China urges Malaysia to continue to investigate cause of MH370 disappearance

ST VIDEO: ESTHER TEO
ST VIDEO: ESTHER TEO
Relatives of Malaysian Airlines flight MH370 passengers outside its Beijing office.
Relatives of Malaysian Airlines flight MH370 passengers outside its Beijing office. PHOTO: REUTERS

BEIJING (Reuters/AFP) - China called on Malaysia on Thursday to continue investigating what happened to a missing Malaysia Airlines flight after Kuala Lumpur said a piece of a wing that washed up on an Indian Ocean island beach last week was part of the plane's wreckage.

In a statement on the Foreign Ministry website, spokesman Hua Chunying also urged Malaysia to "earnestly safeguard the legitimate rights and interests" of the families of the victims.

Chinese relatives of passengers aboard missing flight MH370 expressed anger and disbelief on Thursday, after Malaysia's prime minister said wreckage found on a French Indian Ocean island was from the plane.

 
 
 
 
 

Most of the passengers aboard the flight were Chinese, and around a dozen gathered outside the Beijing offices of Malaysia Airlines, with emotions running high.

"I don't believe this latest information about the plane, they have been lying to us from the beginning," said Mr Zhang Yongli, whose daughter was on the plane.

"I know my daughter is out there, but they won't tell us the truth," he added, waving Chinese and Communist Party flags.

Ms Bao Lanfang, whose grandson was on board, told reporters, "Everyone has been lying to us", before collapsing on the floor and crying.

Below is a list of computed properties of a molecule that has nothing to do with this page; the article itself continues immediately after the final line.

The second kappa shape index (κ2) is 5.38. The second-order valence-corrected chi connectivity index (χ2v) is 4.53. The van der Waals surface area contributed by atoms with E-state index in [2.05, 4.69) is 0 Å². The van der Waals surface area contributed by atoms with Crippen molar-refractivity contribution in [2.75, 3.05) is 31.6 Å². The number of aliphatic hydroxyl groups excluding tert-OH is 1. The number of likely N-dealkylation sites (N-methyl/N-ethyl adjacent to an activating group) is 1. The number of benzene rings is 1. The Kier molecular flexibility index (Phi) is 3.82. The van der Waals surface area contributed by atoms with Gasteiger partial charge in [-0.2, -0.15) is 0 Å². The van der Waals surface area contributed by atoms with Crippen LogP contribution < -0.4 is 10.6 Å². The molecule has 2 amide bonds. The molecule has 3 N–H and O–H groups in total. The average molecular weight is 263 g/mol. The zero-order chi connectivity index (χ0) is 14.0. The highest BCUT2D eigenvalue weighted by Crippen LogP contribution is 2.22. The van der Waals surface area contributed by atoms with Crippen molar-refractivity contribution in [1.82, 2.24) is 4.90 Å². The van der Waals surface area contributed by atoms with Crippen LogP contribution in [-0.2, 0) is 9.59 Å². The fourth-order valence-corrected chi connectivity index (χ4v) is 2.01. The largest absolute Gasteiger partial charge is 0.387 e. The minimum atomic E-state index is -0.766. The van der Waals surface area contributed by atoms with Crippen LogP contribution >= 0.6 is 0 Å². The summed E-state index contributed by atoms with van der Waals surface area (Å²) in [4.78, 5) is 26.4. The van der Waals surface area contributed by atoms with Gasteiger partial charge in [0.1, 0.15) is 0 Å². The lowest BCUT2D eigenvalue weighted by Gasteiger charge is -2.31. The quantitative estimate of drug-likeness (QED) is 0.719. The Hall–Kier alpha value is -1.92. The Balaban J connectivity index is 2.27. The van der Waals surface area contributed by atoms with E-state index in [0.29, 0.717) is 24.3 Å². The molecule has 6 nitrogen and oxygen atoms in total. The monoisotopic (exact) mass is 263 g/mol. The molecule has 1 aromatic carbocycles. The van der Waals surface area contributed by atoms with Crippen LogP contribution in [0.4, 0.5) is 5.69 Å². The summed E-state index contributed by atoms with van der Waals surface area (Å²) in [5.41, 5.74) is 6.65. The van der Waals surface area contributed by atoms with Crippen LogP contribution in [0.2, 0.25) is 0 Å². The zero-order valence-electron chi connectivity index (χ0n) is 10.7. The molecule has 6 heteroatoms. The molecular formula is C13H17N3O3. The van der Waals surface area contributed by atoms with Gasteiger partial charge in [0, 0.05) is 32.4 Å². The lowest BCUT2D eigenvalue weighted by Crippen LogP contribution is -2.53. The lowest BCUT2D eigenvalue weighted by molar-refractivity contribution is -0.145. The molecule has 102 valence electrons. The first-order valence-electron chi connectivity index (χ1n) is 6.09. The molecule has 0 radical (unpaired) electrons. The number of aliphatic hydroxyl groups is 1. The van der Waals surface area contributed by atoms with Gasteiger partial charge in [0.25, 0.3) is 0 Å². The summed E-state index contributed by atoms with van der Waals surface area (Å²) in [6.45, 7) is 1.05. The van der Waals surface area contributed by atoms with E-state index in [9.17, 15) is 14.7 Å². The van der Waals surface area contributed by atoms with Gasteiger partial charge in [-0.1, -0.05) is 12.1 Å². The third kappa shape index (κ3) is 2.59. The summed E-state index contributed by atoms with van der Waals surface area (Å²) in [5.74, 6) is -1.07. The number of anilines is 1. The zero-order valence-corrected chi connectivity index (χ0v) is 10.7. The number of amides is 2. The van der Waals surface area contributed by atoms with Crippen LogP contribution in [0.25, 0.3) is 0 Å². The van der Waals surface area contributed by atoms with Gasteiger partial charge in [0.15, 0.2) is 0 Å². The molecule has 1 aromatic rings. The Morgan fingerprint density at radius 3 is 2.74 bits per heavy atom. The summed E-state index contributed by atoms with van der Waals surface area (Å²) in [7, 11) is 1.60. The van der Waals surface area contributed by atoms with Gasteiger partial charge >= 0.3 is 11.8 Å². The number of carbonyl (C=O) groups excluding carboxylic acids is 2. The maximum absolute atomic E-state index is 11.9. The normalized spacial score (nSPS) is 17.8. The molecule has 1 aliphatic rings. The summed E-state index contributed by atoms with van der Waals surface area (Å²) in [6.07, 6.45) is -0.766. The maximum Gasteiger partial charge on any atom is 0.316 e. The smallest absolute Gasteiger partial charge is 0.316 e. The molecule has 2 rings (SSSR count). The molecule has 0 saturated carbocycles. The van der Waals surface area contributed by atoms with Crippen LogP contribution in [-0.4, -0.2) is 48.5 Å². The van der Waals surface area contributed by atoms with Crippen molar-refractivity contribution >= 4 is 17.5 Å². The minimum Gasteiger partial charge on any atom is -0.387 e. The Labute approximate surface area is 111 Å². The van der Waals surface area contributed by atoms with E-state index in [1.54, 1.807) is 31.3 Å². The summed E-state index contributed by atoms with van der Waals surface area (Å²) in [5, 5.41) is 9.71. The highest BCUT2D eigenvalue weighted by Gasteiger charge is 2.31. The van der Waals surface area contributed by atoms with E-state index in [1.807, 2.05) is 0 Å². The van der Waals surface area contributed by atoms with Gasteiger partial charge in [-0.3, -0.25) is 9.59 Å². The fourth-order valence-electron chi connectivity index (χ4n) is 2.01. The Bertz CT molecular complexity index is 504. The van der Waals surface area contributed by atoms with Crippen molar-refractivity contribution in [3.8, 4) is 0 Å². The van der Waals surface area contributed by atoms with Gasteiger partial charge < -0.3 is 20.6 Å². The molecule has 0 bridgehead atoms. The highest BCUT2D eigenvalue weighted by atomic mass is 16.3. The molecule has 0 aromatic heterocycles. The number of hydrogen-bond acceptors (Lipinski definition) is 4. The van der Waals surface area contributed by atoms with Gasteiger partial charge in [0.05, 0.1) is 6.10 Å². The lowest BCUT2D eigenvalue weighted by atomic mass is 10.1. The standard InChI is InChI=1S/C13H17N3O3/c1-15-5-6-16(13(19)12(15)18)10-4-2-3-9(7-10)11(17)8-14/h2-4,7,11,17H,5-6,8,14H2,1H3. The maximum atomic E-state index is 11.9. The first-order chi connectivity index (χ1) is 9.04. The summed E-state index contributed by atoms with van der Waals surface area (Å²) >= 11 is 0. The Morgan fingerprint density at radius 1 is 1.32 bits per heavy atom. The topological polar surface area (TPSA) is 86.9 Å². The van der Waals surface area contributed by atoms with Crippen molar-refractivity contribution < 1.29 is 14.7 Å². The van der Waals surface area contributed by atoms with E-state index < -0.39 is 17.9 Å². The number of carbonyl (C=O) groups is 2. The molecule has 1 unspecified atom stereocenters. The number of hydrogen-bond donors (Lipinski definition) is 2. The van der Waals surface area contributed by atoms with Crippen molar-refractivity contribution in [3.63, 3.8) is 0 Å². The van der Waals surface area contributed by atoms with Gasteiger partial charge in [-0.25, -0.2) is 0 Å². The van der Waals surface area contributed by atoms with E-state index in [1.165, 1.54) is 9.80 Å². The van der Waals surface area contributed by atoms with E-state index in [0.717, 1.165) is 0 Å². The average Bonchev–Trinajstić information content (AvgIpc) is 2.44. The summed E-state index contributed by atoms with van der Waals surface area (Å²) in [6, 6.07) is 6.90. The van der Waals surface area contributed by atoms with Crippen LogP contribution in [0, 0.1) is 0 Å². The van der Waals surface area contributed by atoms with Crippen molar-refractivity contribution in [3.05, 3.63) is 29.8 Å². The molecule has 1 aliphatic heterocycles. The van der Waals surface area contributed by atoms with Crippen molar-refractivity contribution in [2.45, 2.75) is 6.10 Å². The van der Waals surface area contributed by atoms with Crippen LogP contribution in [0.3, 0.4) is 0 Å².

"I will do anything to see him again," the 63-year-old added through her tears. "Just tell me what I need to do, I'll do it."

The flight, with 239 people on board, vanished en route from Kuala Lumpur to Beijing in March last year.

No evidence had been found until the debris, part of a wing known as a flaperon, washed up on the French territory of Reunion, and Malaysian Prime Minister Najib Razak said early Thursday it was from the jet.

French officials who analysed the wreckage said only that there was a "very high probability" it came from MH370.

"The French examiners were instead very cautious. They haven't drawn a conclusion," noted Mr Wen Bai, whose 34-year-old son was on board.

"How can you jump to the conclusion that the plane has crashed simply on the base of a single piece of debris? It could be pulled from other aircraft," he told AFP.

Many Chinese relatives of MH370 passengers have consistently expressed beliefs that their loved ones are alive, perhaps being held at an unknown location, despite the mounting evidence of a fatal crash.

Several gathering on Thursday held signs with a picture of an aeroplane, reading: "It will surely return safely."

On a social media group other relatives expressed similar sentiments, saying: "Don't believe them! They must have switched the debris! We do believe all our relatives will come back safe and sound!"

Elsewhere, Chinese people took to social media sites to express scepticism about Malaysia, whose reputation has taken a knock in China for its handling of the incident.

"Malaysia wanted to avoid the large amount of payment for the relatives so it announced that it found the debris in Reunion and that the airplane crashed accidentally. We don't believe Malaysia," one comment on the Twitter-like Sina Weibo read.